Hearts administrators decision due

Ukio Bankas look set to get their way and have BDO become Hearts' administrators.

Last Updated: 18/06/13 at 19:59 Post Comment

Hearts face losing out to Ukio Bankas on the appointment of their preferred administrators after the man controlling the stricken Lithuanian institution confirmed he would object to KPMG taking control of the club.

Hearts, facing a winding-up order over a partially-paid £100,000 tax bill, lodged their intention to go into administration on Monday but their plans were thrown off course by developments in Lithuania.

It is understood that Gintaras Adomonis of Lithuanian administrators UAB Valnetas, who is dealing with the bankrupt financial institution, has approached BDO to ask it to prepare to take control of the club, which has run out of money to pay staff and Her Majesty's Revenue and Customs.

A petition is expected to go before the Court of Session on Wednesday and an administrator could be formally appointed before close of play.

But it is believed the Lithuanian request is likely to be granted given Ukio Bankas holds a floating charge over the club's assets, including Tynecastle Stadium, and thus has the final say on the club's immediate future.

In a statement, Adomonis confirmed he would object to the potential appointment of KPMG and would lodge a notice with the court to appoint an administrator proposed by the Lithuanian bank.

Adomonis said: "We thoroughly analysed (the) financial and legal framework of Hearts' case and, taking into account failure by Hearts to cover the debt to HMRC, it appeared that administration of the club is the only option available at the moment.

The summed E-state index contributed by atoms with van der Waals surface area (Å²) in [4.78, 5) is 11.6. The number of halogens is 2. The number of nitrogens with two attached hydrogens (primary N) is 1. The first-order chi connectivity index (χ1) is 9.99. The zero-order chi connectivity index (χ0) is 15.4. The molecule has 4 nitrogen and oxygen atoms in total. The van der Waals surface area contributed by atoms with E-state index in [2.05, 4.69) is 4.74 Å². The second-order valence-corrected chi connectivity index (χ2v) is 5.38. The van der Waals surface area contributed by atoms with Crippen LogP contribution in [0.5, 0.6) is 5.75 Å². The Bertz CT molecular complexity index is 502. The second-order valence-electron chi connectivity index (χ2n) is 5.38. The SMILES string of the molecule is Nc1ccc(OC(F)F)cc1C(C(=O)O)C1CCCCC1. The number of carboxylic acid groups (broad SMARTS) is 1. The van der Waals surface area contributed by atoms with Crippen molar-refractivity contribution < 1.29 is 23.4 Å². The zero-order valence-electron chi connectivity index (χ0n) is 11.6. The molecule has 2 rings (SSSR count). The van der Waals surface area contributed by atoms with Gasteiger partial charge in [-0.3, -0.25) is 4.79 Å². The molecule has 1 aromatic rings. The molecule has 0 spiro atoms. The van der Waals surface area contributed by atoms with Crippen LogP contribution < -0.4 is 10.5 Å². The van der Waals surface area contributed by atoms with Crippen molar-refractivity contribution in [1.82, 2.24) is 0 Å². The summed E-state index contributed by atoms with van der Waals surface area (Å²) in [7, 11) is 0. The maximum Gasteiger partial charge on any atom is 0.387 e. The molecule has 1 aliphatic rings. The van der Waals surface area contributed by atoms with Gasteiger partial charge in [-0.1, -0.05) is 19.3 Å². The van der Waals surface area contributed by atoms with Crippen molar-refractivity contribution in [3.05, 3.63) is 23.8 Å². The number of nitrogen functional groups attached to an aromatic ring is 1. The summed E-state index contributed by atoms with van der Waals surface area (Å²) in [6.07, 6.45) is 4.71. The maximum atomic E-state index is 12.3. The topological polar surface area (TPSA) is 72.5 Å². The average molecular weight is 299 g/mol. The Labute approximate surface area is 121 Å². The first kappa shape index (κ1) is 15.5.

"We still believe that we should stay with our ultimate goal to defend the interest of the creditors of Ukio Bankas and sell the club to the appropriate investor as soon as possible.

"Thus, we want the administrator to be not only experienced but dedicated to football as well."

Ukio Bankas owns 29.9 per cent of Hearts and is owed £15million by the club with Tynecastle security on the debt. The situation is further complicated by the fact that UBIG, a separate company that was also formerly controlled by Vladimir Romanov, owns just over half of the club and is owed £10million by Hearts.

UBIG signalled its inability to meet its liabilities last month but its insolvency has not been confirmed.

BDO includes experienced football administrator Bryan Jackson, who has performed the role at Clydebank, Clyde, Motherwell, Dundee and Portsmouth and is currently bidding to save Dunfermline from liquidation.

KPMG's football experience includes the administration of Leeds and the now defunct Airdrieonians.

The troubled situation of both Lithuanian companies, who were once controlled by the man who ultimately called the shots at Hearts, Romanov, has raised fears among supporters that Tynecastle could be sold off to meet the debts of the parent companies.

But Adomonis last week stated it was in the bank's interests to sell the club as a going concern and almost 1,000 people have pledged money to help fund a proposed fans' takeover in the 24 hours since Hearts made their intentions known.

The Foundation of Hearts' chairman, Labour MP Ian Murray, said: "We are now beginning to converting pledges to cash tonight and it is fantastic that we're now talking to over 5,000 supporters when the process begins.

"The Hearts supporters have been absolutely incredible, and we know they are going to rise to the challenge of allowing us to make a credible bid for control of Hearts, which will create a supporter governed, community focused club run by highly professional people charged with ensuring the oldest club in Edinburgh can have a bright future after these difficult days."

There is also interest from a number of other parties, including Scandinavian and US consortiums.

Hearts, who are already working under a transfer embargo over their failure to pay players last Friday, will be hit with a 15-point penalty - one third of their Scottish Premier League total from last season - when a court approves their move into administration.


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